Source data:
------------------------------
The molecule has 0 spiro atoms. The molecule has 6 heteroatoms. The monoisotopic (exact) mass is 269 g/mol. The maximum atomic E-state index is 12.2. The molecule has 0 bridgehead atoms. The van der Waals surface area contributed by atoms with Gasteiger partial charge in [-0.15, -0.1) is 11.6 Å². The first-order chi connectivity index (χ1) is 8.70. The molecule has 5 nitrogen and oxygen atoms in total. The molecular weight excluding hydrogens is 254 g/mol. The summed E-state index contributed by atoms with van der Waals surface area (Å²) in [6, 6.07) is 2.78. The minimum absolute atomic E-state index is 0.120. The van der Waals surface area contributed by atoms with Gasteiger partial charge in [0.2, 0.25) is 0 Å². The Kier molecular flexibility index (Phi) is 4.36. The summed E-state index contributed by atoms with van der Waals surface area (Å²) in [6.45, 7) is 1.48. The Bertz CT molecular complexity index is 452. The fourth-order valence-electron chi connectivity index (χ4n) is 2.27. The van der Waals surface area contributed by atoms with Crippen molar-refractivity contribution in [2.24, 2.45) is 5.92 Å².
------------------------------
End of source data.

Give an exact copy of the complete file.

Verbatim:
The molecule has 0 spiro atoms. The molecule has 6 heteroatoms. The monoisotopic (exact) mass is 269 g/mol. The maximum atomic E-state index is 12.2. The molecule has 0 bridgehead atoms. The van der Waals surface area contributed by atoms with Gasteiger partial charge in [-0.15, -0.1) is 11.6 Å². The first-order chi connectivity index (χ1) is 8.70. The molecule has 5 nitrogen and oxygen atoms in total. The molecular weight excluding hydrogens is 254 g/mol. The summed E-state index contributed by atoms with van der Waals surface area (Å²) in [6, 6.07) is 2.78. The minimum absolute atomic E-state index is 0.120. The van der Waals surface area contributed by atoms with Gasteiger partial charge in [0.2, 0.25) is 0 Å². The Kier molecular flexibility index (Phi) is 4.36. The summed E-state index contributed by atoms with van der Waals surface area (Å²) in [6.45, 7) is 1.48. The Bertz CT molecular complexity index is 452. The fourth-order valence-electron chi connectivity index (χ4n) is 2.27. The van der Waals surface area contributed by atoms with Crippen molar-refractivity contribution in [2.24, 2.45) is 5.92 Å².